Physical Distancing, Face Masks, and Eye Protection to Prevent COVID-19
- Physical distancing ≥1 m, face masks, and eye protection are associated with a 75-85% relative reduction in the risk of infection.
- N95 or similar respirators appear to be more effective in reducing the risk of infection compared to other masks, especially in health care settings.
- Findings are derived from observational studies, and did not differ according to virus (COVID-19, SARS, or MERS).
How effective are physical distancing, face masks, and eye protection to prevent person-to-person transmission of severe acute respiratory syndrome coronavirus 2 (SARS-CoV-2)?
The authors performed a systematic review, which included 172 studies from across the world, among which 44 comparative studies were included in a meta-analysis. They included studies of any design and in any setting that included patients with World Health Organization (WHO)-defined confirmed or probable coronavirus disease 2019 (COVID-19), severe acute respiratory syndrome (SARS), or Middle East respiratory syndrome (MERS), and people in close contact with them, comparing distances between people and COVID-19 infected patients of ≥1 m (≥3.3 feet) with smaller distances, with or without a face mask on the patient, or with or without a face mask, eye protection, or both on the exposed individual. No randomized trial was identified in the search. The primary outcome of interest was risk of transmission of WHO-defined confirmed or probable COVID-19, SARS, or MERS to people in health care or non–health care settings.
Proximity was strongly associated with the risk of infection, with absolute risk (AR) of 12.8% with shorter distance versus 2.6% with further distance. The association was larger with increasing distance (2.02 change in relative risk per m, 95% confidence interval [CI], 1.08-3.76; p for interaction = 0.041). The association was seen irrespective of causative virus, health care setting versus non–health care setting, and by type of face mask. Use of N95 or face masks by those exposed to infected individuals was associated with a large reduction in risk of infection (AR 3.1% with face mask vs. 17.4% with no face mask), with stronger associations in health care settings compared with non–health care settings. Protection from infection was more pronounced with N95 or similar respirators (adjusted odds ratio, 0.04; 95% CI, 0.004-0.30) compared with other masks. Eye protection was associated with lower risk of infection (AR, 5.5% with eye protection vs. 16.0% with no eye protection). Most stakeholders found physical distancing and use of face masks and eye protection acceptable, feasible, and reassuring. Challenges included frequent discomfort, high resource use linked with potentially decreased equity, less clear communication, and perceived reduced empathy of care providers.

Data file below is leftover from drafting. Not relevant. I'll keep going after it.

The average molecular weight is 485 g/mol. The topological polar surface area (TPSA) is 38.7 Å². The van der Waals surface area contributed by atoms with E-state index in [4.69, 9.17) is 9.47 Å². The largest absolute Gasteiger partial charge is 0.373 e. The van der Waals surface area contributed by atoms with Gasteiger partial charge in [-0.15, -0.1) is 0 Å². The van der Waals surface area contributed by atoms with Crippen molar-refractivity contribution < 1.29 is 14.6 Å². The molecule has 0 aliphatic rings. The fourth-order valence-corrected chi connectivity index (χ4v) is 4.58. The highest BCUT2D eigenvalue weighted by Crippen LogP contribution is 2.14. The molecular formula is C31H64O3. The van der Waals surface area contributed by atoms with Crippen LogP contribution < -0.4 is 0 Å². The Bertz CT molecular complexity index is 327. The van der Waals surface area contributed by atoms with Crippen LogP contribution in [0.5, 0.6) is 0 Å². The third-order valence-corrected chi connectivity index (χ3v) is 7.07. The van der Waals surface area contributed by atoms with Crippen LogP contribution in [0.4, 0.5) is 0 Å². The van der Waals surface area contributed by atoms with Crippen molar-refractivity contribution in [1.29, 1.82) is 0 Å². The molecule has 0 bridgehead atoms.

Physical distancing of ≥1 m, face masks, and eye wear are associated with a lower risk of infection from SARS, MERS, or COVID-19.
Conducting randomized trials to test the effectiveness of physical distancing in reducing the risk of infection is at the least a herculean task, if not impossible. Despite the limitations of the studies included in this systematic review, the authors have used various analytical approaches to the data, with results that support the main conclusions. As such, this study represents the best observational evidence supporting physical distancing and the use of protective equipment as strategies to reduce the risk of infection, whether in the health care or public setting. The effect size associated with these measures was significant, and applies to COVID-19, SARS, MERS, and likely to the inevitable future pandemic. While these data do not absolve the need for randomized trials, they are invaluable in improving modeling accuracy and informing health policy.
Clinical Topics: Prevention
Keywords: Coronavirus, COVID-19, Eye Protective Devices, Health Resources, Masks, Personal Protective Equipment, Primary Prevention, Risk, SARS Virus, Severe Acute Respiratory Syndrome, severe acute respiratory syndrome coronavirus 2, Social Distance
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